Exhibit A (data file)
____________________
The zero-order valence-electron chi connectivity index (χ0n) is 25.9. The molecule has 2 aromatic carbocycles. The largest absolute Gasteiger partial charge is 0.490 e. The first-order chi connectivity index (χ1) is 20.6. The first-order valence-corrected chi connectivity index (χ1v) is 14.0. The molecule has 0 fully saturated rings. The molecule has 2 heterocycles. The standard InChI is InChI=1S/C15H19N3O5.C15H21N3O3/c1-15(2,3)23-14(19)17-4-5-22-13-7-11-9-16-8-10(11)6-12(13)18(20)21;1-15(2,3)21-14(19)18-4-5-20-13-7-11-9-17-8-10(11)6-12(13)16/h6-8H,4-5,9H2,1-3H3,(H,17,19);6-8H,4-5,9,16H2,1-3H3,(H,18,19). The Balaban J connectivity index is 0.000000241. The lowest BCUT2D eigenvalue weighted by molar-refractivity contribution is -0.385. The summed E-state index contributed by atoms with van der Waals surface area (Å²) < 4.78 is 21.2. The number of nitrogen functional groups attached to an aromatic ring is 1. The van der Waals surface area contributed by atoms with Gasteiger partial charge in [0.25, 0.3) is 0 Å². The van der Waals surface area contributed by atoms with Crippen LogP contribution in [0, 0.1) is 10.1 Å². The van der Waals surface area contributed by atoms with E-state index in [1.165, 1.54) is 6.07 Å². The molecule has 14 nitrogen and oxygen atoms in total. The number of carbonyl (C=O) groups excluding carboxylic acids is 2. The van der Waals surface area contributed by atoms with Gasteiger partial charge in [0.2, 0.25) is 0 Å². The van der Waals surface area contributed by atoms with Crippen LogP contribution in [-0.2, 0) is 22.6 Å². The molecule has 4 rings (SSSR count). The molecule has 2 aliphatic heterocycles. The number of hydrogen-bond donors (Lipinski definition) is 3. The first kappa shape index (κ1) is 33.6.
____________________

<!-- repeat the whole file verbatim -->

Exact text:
The zero-order valence-electron chi connectivity index (χ0n) is 25.9. The molecule has 2 aromatic carbocycles. The largest absolute Gasteiger partial charge is 0.490 e. The first-order chi connectivity index (χ1) is 20.6. The first-order valence-corrected chi connectivity index (χ1v) is 14.0. The molecule has 0 fully saturated rings. The molecule has 2 heterocycles. The standard InChI is InChI=1S/C15H19N3O5.C15H21N3O3/c1-15(2,3)23-14(19)17-4-5-22-13-7-11-9-16-8-10(11)6-12(13)18(20)21;1-15(2,3)21-14(19)18-4-5-20-13-7-11-9-17-8-10(11)6-12(13)16/h6-8H,4-5,9H2,1-3H3,(H,17,19);6-8H,4-5,9,16H2,1-3H3,(H,18,19). The Balaban J connectivity index is 0.000000241. The lowest BCUT2D eigenvalue weighted by molar-refractivity contribution is -0.385. The summed E-state index contributed by atoms with van der Waals surface area (Å²) < 4.78 is 21.2. The number of nitrogen functional groups attached to an aromatic ring is 1. The van der Waals surface area contributed by atoms with Gasteiger partial charge in [0.25, 0.3) is 0 Å². The van der Waals surface area contributed by atoms with Crippen LogP contribution in [0, 0.1) is 10.1 Å². The van der Waals surface area contributed by atoms with E-state index in [1.165, 1.54) is 6.07 Å². The molecule has 14 nitrogen and oxygen atoms in total. The number of carbonyl (C=O) groups excluding carboxylic acids is 2. The van der Waals surface area contributed by atoms with Gasteiger partial charge in [0.2, 0.25) is 0 Å². The van der Waals surface area contributed by atoms with Crippen LogP contribution in [-0.2, 0) is 22.6 Å². The molecule has 4 rings (SSSR count). The molecule has 2 aliphatic heterocycles. The number of hydrogen-bond donors (Lipinski definition) is 3. The first kappa shape index (κ1) is 33.6.